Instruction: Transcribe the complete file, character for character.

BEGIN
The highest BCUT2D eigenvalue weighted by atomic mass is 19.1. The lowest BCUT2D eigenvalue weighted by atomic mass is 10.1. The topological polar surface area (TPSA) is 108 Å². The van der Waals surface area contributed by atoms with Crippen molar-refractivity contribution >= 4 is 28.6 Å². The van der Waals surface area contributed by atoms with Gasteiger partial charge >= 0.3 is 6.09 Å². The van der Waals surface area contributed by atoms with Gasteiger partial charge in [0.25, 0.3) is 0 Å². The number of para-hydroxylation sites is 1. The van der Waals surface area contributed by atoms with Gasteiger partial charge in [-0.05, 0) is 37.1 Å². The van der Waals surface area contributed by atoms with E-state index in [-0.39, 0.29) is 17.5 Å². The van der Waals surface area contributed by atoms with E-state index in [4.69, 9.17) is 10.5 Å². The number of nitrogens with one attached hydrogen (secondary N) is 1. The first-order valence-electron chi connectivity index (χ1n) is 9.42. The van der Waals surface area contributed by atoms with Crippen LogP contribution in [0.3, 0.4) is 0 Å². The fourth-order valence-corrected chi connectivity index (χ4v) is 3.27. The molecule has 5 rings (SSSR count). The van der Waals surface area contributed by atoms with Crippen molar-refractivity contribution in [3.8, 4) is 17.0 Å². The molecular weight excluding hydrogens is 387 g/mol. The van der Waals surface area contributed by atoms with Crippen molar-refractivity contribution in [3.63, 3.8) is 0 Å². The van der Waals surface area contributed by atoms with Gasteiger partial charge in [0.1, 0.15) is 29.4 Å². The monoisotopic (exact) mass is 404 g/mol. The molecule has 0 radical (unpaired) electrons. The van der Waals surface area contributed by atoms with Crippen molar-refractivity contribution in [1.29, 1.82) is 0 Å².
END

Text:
The highest BCUT2D eigenvalue weighted by atomic mass is 19.1. The lowest BCUT2D eigenvalue weighted by atomic mass is 10.1. The topological polar surface area (TPSA) is 108 Å². The van der Waals surface area contributed by atoms with Crippen molar-refractivity contribution >= 4 is 28.6 Å². The van der Waals surface area contributed by atoms with Gasteiger partial charge >= 0.3 is 6.09 Å². The van der Waals surface area contributed by atoms with Gasteiger partial charge in [0.25, 0.3) is 0 Å². The number of para-hydroxylation sites is 1. The van der Waals surface area contributed by atoms with Gasteiger partial charge in [-0.05, 0) is 37.1 Å². The van der Waals surface area contributed by atoms with E-state index in [-0.39, 0.29) is 17.5 Å². The van der Waals surface area contributed by atoms with E-state index in [4.69, 9.17) is 10.5 Å². The number of nitrogens with one attached hydrogen (secondary N) is 1. The first-order valence-electron chi connectivity index (χ1n) is 9.42. The van der Waals surface area contributed by atoms with Crippen LogP contribution in [0.3, 0.4) is 0 Å². The fourth-order valence-corrected chi connectivity index (χ4v) is 3.27. The molecule has 5 rings (SSSR count). The van der Waals surface area contributed by atoms with Crippen molar-refractivity contribution in [3.8, 4) is 17.0 Å². The molecular weight excluding hydrogens is 387 g/mol. The van der Waals surface area contributed by atoms with Crippen molar-refractivity contribution in [3.63, 3.8) is 0 Å². The van der Waals surface area contributed by atoms with Gasteiger partial charge in [0.1, 0.15) is 29.4 Å². The monoisotopic (exact) mass is 404 g/mol. The molecule has 0 radical (unpaired) electrons. The van der Waals surface area contributed by atoms with Crippen molar-refractivity contribution in [1.29, 1.82) is 0 Å².